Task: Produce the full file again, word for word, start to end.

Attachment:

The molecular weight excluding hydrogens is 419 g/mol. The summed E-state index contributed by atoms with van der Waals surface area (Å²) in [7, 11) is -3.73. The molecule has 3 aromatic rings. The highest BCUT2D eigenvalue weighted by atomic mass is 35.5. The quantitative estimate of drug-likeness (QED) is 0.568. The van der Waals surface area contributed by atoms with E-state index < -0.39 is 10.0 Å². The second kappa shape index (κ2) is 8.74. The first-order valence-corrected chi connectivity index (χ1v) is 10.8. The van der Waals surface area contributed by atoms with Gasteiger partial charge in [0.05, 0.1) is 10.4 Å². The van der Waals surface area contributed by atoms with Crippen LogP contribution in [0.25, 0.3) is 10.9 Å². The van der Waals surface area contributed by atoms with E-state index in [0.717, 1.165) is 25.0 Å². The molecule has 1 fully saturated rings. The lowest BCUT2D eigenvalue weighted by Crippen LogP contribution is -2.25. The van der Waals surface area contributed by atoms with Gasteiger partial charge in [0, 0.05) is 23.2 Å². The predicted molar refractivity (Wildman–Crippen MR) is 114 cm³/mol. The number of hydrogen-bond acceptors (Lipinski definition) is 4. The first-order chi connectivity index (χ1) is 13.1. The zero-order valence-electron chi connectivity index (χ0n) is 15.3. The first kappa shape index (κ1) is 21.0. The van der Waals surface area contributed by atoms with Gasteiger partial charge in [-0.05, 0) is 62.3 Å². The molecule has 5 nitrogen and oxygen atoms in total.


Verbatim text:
The molecular weight excluding hydrogens is 419 g/mol. The summed E-state index contributed by atoms with van der Waals surface area (Å²) in [7, 11) is -3.73. The molecule has 3 aromatic rings. The highest BCUT2D eigenvalue weighted by atomic mass is 35.5. The quantitative estimate of drug-likeness (QED) is 0.568. The van der Waals surface area contributed by atoms with E-state index < -0.39 is 10.0 Å². The second kappa shape index (κ2) is 8.74. The first-order valence-corrected chi connectivity index (χ1v) is 10.8. The van der Waals surface area contributed by atoms with Gasteiger partial charge in [0.05, 0.1) is 10.4 Å². The van der Waals surface area contributed by atoms with Crippen LogP contribution in [0.25, 0.3) is 10.9 Å². The van der Waals surface area contributed by atoms with E-state index in [0.717, 1.165) is 25.0 Å². The molecule has 1 fully saturated rings. The lowest BCUT2D eigenvalue weighted by Crippen LogP contribution is -2.25. The van der Waals surface area contributed by atoms with Gasteiger partial charge in [0, 0.05) is 23.2 Å². The predicted molar refractivity (Wildman–Crippen MR) is 114 cm³/mol. The number of hydrogen-bond acceptors (Lipinski definition) is 4. The first-order chi connectivity index (χ1) is 13.1. The zero-order valence-electron chi connectivity index (χ0n) is 15.3. The first kappa shape index (κ1) is 21.0. The van der Waals surface area contributed by atoms with Gasteiger partial charge in [-0.05, 0) is 62.3 Å². The molecule has 5 nitrogen and oxygen atoms in total.